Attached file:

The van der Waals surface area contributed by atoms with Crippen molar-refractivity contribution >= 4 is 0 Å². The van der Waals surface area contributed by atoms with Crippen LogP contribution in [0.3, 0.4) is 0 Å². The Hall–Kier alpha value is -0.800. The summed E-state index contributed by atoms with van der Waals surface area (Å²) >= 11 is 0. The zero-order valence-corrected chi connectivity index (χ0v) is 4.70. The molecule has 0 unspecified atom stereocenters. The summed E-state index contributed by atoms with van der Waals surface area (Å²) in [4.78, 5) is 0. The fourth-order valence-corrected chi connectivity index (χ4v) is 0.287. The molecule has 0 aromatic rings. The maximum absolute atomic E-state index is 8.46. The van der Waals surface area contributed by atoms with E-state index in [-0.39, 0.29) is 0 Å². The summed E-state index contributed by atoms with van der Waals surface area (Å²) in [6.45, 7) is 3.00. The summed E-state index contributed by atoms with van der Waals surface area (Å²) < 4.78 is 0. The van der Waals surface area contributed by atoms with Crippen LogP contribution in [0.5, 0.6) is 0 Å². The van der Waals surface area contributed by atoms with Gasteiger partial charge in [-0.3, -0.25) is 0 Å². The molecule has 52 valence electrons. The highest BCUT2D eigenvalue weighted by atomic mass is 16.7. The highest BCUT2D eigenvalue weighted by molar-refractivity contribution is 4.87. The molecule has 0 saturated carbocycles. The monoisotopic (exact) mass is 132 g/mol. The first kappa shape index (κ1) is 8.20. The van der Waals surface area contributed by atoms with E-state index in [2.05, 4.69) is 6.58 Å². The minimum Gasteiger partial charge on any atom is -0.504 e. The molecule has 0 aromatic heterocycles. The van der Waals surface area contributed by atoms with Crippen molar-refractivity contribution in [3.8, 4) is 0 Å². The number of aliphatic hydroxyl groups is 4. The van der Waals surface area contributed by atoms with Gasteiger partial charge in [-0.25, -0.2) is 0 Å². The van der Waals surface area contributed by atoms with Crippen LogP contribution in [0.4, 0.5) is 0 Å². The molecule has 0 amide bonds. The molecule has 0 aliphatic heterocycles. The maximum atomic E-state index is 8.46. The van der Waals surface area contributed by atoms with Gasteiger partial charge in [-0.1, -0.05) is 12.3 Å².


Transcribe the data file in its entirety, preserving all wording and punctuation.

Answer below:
The van der Waals surface area contributed by atoms with Crippen molar-refractivity contribution >= 4 is 0 Å². The van der Waals surface area contributed by atoms with Crippen LogP contribution in [0.3, 0.4) is 0 Å². The Hall–Kier alpha value is -0.800. The summed E-state index contributed by atoms with van der Waals surface area (Å²) >= 11 is 0. The zero-order valence-corrected chi connectivity index (χ0v) is 4.70. The molecule has 0 unspecified atom stereocenters. The summed E-state index contributed by atoms with van der Waals surface area (Å²) in [4.78, 5) is 0. The fourth-order valence-corrected chi connectivity index (χ4v) is 0.287. The molecule has 0 aromatic rings. The maximum absolute atomic E-state index is 8.46. The van der Waals surface area contributed by atoms with E-state index in [-0.39, 0.29) is 0 Å². The summed E-state index contributed by atoms with van der Waals surface area (Å²) in [6.45, 7) is 3.00. The summed E-state index contributed by atoms with van der Waals surface area (Å²) < 4.78 is 0. The van der Waals surface area contributed by atoms with Crippen LogP contribution in [0.5, 0.6) is 0 Å². The van der Waals surface area contributed by atoms with Gasteiger partial charge in [-0.3, -0.25) is 0 Å². The molecule has 52 valence electrons. The highest BCUT2D eigenvalue weighted by atomic mass is 16.7. The highest BCUT2D eigenvalue weighted by molar-refractivity contribution is 4.87. The molecule has 0 saturated carbocycles. The monoisotopic (exact) mass is 132 g/mol. The first kappa shape index (κ1) is 8.20. The van der Waals surface area contributed by atoms with E-state index in [2.05, 4.69) is 6.58 Å². The minimum Gasteiger partial charge on any atom is -0.504 e. The molecule has 0 aromatic heterocycles. The van der Waals surface area contributed by atoms with Crippen molar-refractivity contribution in [3.8, 4) is 0 Å². The number of aliphatic hydroxyl groups is 4. The van der Waals surface area contributed by atoms with Gasteiger partial charge in [-0.25, -0.2) is 0 Å². The van der Waals surface area contributed by atoms with Crippen LogP contribution in [0.4, 0.5) is 0 Å². The molecule has 0 amide bonds. The molecule has 0 aliphatic heterocycles. The maximum atomic E-state index is 8.46. The van der Waals surface area contributed by atoms with Gasteiger partial charge in [-0.1, -0.05) is 12.3 Å².